“Arkansans made it clear over the past three election cycles that the destructive, liberal policies of Barack Obama are not welcome here. Conner Eldridge has likened himself to Obama, which is not surprising given Obama’s appointing him US Attorney.”
While the President is not running in 2016, Shufeldt expects his political legacy will be at the center of attention.
“President Obama is still extremely unpopular in Arkansas,” he said. “I would anticipate the Arkansas Republican Party to paint any Democratic candidate with that brush. So far it’s been highly successful.”
Eldridge does have some advantage in that regard compared to Democratic incumbents Mark Pryor and Blanche Lincoln that lost U.S. Senate seats in recent elections, according to Parry at UA.
“It’s hard to know with someone who doesn’t have a legislative record for which they can be held accountable,” she said.
Eldridge has a relatively low-profile according to a recent Talk Business and Hendrix College survey of registered voters, with name recognition at 20 percent. He is however a familiar quantity with some establishment Democrats. He served in the offices of both former U.S. Senator Blanche Lincoln and U.S. Representative Marion Berry.
The incumbent Senator John Boozman is known to about 60 percent of respondents in that survey. Parry says that’s not a bad standing.
“He’s had respectable approval ratings, especially when incumbents are suffering across the board, he does have a high level of ‘don’t know,’” she said. “But it’s fairly common that most folks don’t think a lot about their U.S. Senators unless they’re making a lot of noise at that moment.”
Parry cautioned that even if Boozman’s name recognition is lacking it doesn’t mean he isn’t capable of being a strong candidate.
“We shouldn’t forget he came out of an eight-way race in the Republican primary in 2010 without the need for a run-off. It’s not like he doesn’t know how to do politics or campaign. Of course he beat Blanche Lincoln, the Democratic incumbent and the chair of the Agriculture Committee, by 21 points,” Parry said. “I don’t think he should be underestimated as a figure on his own, in addition to any change in partisan climate.”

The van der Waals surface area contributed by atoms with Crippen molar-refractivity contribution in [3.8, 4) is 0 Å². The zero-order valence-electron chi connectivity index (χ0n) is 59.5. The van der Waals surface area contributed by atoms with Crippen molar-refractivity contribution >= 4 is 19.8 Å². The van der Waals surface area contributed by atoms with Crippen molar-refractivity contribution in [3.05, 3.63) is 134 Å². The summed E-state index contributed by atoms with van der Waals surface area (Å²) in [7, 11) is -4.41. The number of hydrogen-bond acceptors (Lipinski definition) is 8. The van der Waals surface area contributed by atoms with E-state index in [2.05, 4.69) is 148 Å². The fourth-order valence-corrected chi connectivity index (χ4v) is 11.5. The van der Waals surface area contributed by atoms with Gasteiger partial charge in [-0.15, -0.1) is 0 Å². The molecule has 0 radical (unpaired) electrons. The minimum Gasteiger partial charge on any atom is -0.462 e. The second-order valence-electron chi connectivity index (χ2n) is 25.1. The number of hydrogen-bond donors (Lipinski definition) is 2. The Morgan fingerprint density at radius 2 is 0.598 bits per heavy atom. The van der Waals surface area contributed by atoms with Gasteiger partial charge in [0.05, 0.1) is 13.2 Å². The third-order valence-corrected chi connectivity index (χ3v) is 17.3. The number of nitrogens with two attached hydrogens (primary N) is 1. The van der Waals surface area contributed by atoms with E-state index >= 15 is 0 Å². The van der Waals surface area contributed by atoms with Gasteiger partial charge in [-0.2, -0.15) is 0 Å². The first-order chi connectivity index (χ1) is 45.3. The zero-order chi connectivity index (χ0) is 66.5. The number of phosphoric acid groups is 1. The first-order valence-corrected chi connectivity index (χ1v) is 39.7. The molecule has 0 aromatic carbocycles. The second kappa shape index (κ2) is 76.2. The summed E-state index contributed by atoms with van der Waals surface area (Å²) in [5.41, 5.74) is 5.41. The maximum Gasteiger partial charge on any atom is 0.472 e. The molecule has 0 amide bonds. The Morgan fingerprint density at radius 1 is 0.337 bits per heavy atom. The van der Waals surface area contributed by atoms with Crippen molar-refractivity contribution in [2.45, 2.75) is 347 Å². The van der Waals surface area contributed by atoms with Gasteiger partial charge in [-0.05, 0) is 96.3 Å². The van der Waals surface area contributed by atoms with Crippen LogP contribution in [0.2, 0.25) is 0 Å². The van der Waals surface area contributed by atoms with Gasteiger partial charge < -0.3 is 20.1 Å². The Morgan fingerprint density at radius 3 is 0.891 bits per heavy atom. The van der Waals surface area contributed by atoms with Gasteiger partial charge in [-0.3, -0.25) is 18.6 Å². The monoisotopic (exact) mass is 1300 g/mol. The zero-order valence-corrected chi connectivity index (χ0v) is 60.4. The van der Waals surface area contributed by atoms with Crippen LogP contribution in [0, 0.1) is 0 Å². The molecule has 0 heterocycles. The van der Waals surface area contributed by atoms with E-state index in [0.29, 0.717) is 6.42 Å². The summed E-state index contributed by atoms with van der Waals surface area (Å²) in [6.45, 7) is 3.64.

Neither Boozman or Eldridge mentioned each other by name in statements sent out Wednesday. Boozman said he looks forward to continue serving as Senator.
"I am grateful for the opportunity to serve in the U.S. Senate to defend the conservative values of hardworking Arkansans, advocate for policies that lead to better job opportunities in the Natural State and provide the exceptional constituent services the people of Arkansas have come to expect from their representation in Washington. I will continue to fight President Obama's misguided agenda that includes amnesty for illegal immigrants, a foreign policy that gives Iran the ability to put our nation and allies in harm's way and mandates that federalize private waters, raise energy costs and stifle economic growth. I am committed to continuing to strongly advocate for Arkansas and I look forward to the campaign next year.”
If there is room for Eldridge to reverse the historic statewide Republican political transformation of recent election cycles, it may depend on when a post-Obama era begins in earnest. Parry said the President is likely to be an “albatross” around Democrats in 2016. But Parry said she knows where the votes could be if things are to turn in Eldridge's favor.
“You will hear Arkansas Democrats say, in a post-Obama environment is when we can really test the new partisanship. That’s probably wishful thinking but there is something in the [UA] Arkansas Poll I’d point out,” said Parry. “In 2010 independents really started to 'lean' hard to the right. But still, five years out from that there’s a softness in the Republican numbers.”
She said while survey respondents who identify as independent say they lean to voting Republican, an initial question on party identification has had Republican identification numbers remain near flat.
“We still don’t see Republican identifications in that gateway question going up. It’s still only 20-some percent most years. I’ve been saying for a couple of years that the Arkansas electorate, independent for so long, has been buying the product but not the brand for the last few election cycles," Parry said. "Maybe that’s where Democrats are getting ideas about a post-Obama environment and still having a fighting chance.”
A new state law set the end of the filing period November 9.